Harry would cut a piece of leather to fit the shoe and before nailing the shoe he would stuff
pine tar and oakum into the bottom of the hoof. The piece of leather would then be placed over this concoction to hold it in place and the shoe was then nailed over it to keep the leather in place.
This must have felt good as we can remember a horse that was very sore, looking at Harry when be had completed his errand of mercy with a look of gratitude. Harry must have sensed it as well and it is doubtful if any man before or since ever thoroughly enjoyed his own work as much as he did.
Harry was very proficient at correcting many problems that afflicted horses. The speedy driving horses seemed to be particularly susceptible to overreaching (striking their front hooves with their rear hooves as they trotted) or interfering (striking one front hoof with the other or one rear hoof with the other). Harry would correct this by making a shoe with more weight in one area than another to make the horse throw his hoof away from whatever he was striking. Many times this resulted in some very funny shaped horseshoes.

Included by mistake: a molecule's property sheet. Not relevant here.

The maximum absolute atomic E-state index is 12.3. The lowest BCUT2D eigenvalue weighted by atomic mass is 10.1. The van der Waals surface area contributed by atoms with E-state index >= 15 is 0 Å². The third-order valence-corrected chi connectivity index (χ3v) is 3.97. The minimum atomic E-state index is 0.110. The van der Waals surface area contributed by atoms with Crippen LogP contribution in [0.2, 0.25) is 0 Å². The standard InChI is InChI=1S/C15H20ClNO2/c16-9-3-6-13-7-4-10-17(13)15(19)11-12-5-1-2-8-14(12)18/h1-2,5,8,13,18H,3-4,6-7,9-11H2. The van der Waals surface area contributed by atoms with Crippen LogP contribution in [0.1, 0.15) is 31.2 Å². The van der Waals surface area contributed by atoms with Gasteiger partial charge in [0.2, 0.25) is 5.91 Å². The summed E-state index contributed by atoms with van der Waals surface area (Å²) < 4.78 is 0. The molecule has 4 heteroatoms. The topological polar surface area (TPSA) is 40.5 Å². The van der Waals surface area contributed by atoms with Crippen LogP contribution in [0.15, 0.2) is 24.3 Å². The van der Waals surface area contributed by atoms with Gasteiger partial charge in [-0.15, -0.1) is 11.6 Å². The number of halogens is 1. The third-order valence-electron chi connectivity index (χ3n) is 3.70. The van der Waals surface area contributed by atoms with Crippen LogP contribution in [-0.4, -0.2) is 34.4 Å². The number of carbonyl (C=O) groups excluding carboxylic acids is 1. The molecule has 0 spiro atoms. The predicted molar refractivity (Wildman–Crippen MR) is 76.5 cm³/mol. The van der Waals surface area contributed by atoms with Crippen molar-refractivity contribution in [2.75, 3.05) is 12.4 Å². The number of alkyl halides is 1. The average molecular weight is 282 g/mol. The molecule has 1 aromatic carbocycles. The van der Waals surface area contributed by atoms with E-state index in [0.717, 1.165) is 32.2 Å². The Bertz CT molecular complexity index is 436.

Dr. Edwin B. Van Saun had a bay driving horse that was exceptionally fast. He used to enter it in the Sunday afternoon races on Main Street, along with William R. Keeler, Henry C. Swords, George G. Haven, Edward Payson Dutton, and others. Doctor Van Saun’s horse had a real problem with interfering and Harry was charged with correcting his stride to eliminate this serious problem. 
Harry was a very patient man and this assignment would test his patience to the limit. He must have made at least 15 different shoes before finally correcting the interference. The shoe that eventually would prove to be successful hung in the blacksmith shop for many years after the horse was gone as proof of Harry’s uncanny ability. It sure did not look like a horseshoe and caused many a comment but it enabled Van Saun to beat Haven and the great dentist was always loud in his praise of Harry M. Thomas.

No comments:

  The Jeremiah Bennett Clan: T he Days of the Desperados One morning in 1876, a Ridgefield man was sitting in a dining room of a Philadelphi...